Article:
Scholars who have analyzed performances of Schubert’s Lieder have generally focused on the voices of masterful professionals, whether looking at performances before or during the age of sound recordings. This tendency overlooks one historically important group of performers: the amateurs who made up the broad marketplace for the genre during Schubert’s lifetime and throughout the nineteenth century. Studying this group of performers with any level of aesthetic particularity is, however, difficult: documentary evidence of particular singers in this group in the nineteenth century and even the early twentieth is scarce. Yet as the real-life practice of the amateur singing of Schubert’s Lieder in the home gradually dwindled after the nineteenth century, fictional representations of this nineteenth-century practice began to appear in period sound films across the twentieth. While not a substitute for documentary evidence of real practices, this film phenomenon meaningfully engages with nineteenth-century cultural history, literary sources, and musical practices through presentist conventions and concerns. Such films thus offer a vehicle through which to think about continuity and change in the relationship between Schubert’s song and the figure of the amateur in the nineteenth century, the twentieth century, and today.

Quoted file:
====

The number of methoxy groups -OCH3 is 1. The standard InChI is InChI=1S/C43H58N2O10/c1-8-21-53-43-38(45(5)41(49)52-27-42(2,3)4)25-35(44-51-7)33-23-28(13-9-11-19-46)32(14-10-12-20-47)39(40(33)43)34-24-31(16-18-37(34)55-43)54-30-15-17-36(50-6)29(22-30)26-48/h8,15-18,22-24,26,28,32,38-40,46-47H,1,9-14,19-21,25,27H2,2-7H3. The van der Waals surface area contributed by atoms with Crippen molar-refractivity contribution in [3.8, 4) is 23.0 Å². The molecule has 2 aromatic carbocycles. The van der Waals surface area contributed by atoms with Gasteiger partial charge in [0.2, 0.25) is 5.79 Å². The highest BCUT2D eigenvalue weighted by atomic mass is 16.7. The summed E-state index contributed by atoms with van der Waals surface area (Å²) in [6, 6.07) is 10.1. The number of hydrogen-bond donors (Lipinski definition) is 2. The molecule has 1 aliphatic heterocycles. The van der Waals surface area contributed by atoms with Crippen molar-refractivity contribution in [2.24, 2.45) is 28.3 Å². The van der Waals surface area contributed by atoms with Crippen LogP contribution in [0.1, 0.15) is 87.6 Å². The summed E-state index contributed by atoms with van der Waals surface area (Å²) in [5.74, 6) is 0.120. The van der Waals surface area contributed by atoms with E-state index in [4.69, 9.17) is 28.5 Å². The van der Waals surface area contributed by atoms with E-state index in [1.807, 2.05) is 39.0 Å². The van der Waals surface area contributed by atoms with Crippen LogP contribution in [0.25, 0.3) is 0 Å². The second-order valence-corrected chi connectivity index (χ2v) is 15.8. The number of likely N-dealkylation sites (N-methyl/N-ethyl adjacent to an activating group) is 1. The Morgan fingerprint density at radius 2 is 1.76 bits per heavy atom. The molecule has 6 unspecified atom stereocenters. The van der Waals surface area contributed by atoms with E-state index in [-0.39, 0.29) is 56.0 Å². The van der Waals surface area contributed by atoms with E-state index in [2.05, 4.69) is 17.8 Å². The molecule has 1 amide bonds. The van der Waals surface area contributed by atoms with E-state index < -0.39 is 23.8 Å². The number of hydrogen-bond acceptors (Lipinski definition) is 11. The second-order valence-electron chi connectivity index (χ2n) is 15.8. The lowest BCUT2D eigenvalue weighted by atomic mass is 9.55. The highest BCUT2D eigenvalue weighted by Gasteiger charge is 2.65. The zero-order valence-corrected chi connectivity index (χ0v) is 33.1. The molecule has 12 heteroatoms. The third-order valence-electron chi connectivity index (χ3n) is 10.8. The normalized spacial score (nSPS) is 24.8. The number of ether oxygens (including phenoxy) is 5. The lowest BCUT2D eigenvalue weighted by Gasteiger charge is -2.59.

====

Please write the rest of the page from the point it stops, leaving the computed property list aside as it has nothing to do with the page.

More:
This article analyzes three period film scenes involving nineteenth-century “amateur” performances of Schubert’s “Ständchen” (Schwanengesang, D. 957, no. 4). It does so in order to think about the combined aesthetic and social ramifications of the figure of the amateur in relationship to Schubert’s Lieder. I look at scenes in the following three films: the operetta-influenced Schubert picture Leise flehen meine Lieder (1933), in which operetta star Mártha Eggerth sings as the Countess Esterházy, the classic novel adaptation Jane Eyre (1934), in which Virginia Bruce sings as the titular character, and a newly written piece of “governess fiction,” The Governess (1998), in which Minnie Driver performs the song as said governess. None of these scenes offers unmediated or simple access to amateurism. Instead, in each scene, a professional, twentieth-century celebrity woman movie star both sings and otherwise portrays the nineteenth-century amateur musician and character onscreen. Keeping this tension in mind, I explore how this contradiction and other elements in each scene would have and can still provide audiences opportunities to think about the relationship between amateurism and Schubert’s most popular songs. In so doing, I explore the term “amateur” in a number of overlapping senses that embrace positive and, to a lesser extent, pejorative meanings. My analysis ultimately shows how these three diverse film stagings valorize the figure and, indeed, the voice of the amateur in relationship to Schubert’s music. These conclusions have implications regarding Schubert’s songs and successful modes of performance that might attend them.